Regardless, the two-hour session did provide a glimmer of insight -- from new destinations to an update on NCL America's progress in Hawaii -- into what's around cruising's corner:
Counter to the notion that every traveler is booking cruises nine months to a year out (in contrast to recent years, when folks could still find availability and bargains on a shorter time frame) Carnival's Dickinson complained about the "subtle form of sold-out syndrome." The illusion that ships, particularly during prime seasons like spring break, were already sold out way in advance actually kept people from trying to book a cruise and, as such, Dickinson said, "there was a hiccup" -- or, in other words, there were unsold cabins for cruises at this prime time. "Never," he says, "assume a ship is sold out."
When the topic of cruise new-builds came up, sitting on the hot seat was Celebrity's Jack Williams. That's because that line is one of the few (if the only) big-ship company with nary a ship order. Williams' response? "We are going to grow Celebrity," he said, noting that over the past 12 to 14 months his Celebrity team has been working on design issues for what he calls the "Challenger" series. "We're in the final stages of working through the design and taking it to shipyards" was as much detail as he was prepared to share.
In other new-build news, NCL, which is in the midst of a multi-year process to replace older ships with brand-new built-for-Freestyle vessels, is one of the few lines to have stuck with Panamax-sized ships (the term for those that can fit through the Panama Canal). But Colin Veitch said that, although it's a decision for the future, the line is "definitely considering post-Panamax" sized vessels.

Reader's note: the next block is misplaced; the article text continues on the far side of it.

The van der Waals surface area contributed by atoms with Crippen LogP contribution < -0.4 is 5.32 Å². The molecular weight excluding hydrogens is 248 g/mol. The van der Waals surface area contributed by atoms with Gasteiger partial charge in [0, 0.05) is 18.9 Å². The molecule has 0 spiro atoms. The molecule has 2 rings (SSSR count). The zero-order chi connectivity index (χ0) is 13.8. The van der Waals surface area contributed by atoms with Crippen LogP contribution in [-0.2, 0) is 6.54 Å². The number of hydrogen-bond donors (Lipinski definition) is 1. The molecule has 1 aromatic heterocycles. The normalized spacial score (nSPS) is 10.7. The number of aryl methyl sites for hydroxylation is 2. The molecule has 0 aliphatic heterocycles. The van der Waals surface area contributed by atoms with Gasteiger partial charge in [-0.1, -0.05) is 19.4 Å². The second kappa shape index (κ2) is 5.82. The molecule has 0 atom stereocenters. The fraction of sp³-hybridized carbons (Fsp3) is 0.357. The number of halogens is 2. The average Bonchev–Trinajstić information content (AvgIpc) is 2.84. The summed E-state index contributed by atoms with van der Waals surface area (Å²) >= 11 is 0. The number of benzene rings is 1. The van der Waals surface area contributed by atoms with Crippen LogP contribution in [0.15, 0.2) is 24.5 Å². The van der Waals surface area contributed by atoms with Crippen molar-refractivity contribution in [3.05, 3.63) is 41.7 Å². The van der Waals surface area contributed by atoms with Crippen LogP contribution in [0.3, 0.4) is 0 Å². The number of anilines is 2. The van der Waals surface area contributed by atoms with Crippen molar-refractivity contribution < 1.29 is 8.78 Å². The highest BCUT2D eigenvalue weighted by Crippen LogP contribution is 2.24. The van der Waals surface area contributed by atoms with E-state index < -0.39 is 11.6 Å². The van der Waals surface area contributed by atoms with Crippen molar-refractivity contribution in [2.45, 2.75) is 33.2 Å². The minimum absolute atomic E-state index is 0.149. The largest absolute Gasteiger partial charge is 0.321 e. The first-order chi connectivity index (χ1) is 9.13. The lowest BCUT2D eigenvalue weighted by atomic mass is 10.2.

Carnival's Dickinson was pressed for details about the line's rumored Pinnacle project -- which, according to the grapevine would allow for ships in the 180,000-ton range and would qualify as biggest-ever. Dickinson was quite tight-lipped, saying it is "very premature at this point" to discuss...
NCL's Veitch was asked if Pride of Aloha, the line's first U.S.-flagged ship, had gained its footing following its controversial launch last summer. Veitch was candid about Pride of Aloha's "shaky start, a lot of crewing issues to deal with" and noted that NCL America "created a U.S. crew out of thin air, more or less." The CEO noted that the service and cuisine issues onboard have definitely improved, saying there's more stability of crew -- some 500 folks there are on their third contract or more -- and all new crew now undertake a three- to four-week training session prior to joining the ship.
Interestingly, payroll on this U.S.-flagged ship is two to three times higher than that of the line's international vessels. Veitch was bullish on the upcoming launch of Pride of America, promising a "regular quality NCL new-build launch."
The hottest emerging cruise region -- as we predicted in 2005: Watch These Trends! -- is Asia. Carnival Corp.'s Howard S. Frank, who had said last year the corporation would be making a major announcement this winter about one of its lines entering Asia in a big way, postponed it ... but said, "Asia has got tremendous potential. In North America we tend to think of it as one area but there are so many different countries and cultures." Even cruise lines that already dominate that market -- notably NCL's parent Star Cruises -- are probing further into the region. Veitch noted that when Norwegian Sea transfers over to parent Star Cruises later this year, the ship will sail the line's "pathfinder" cruises -- itineraries that are trying out new destinations.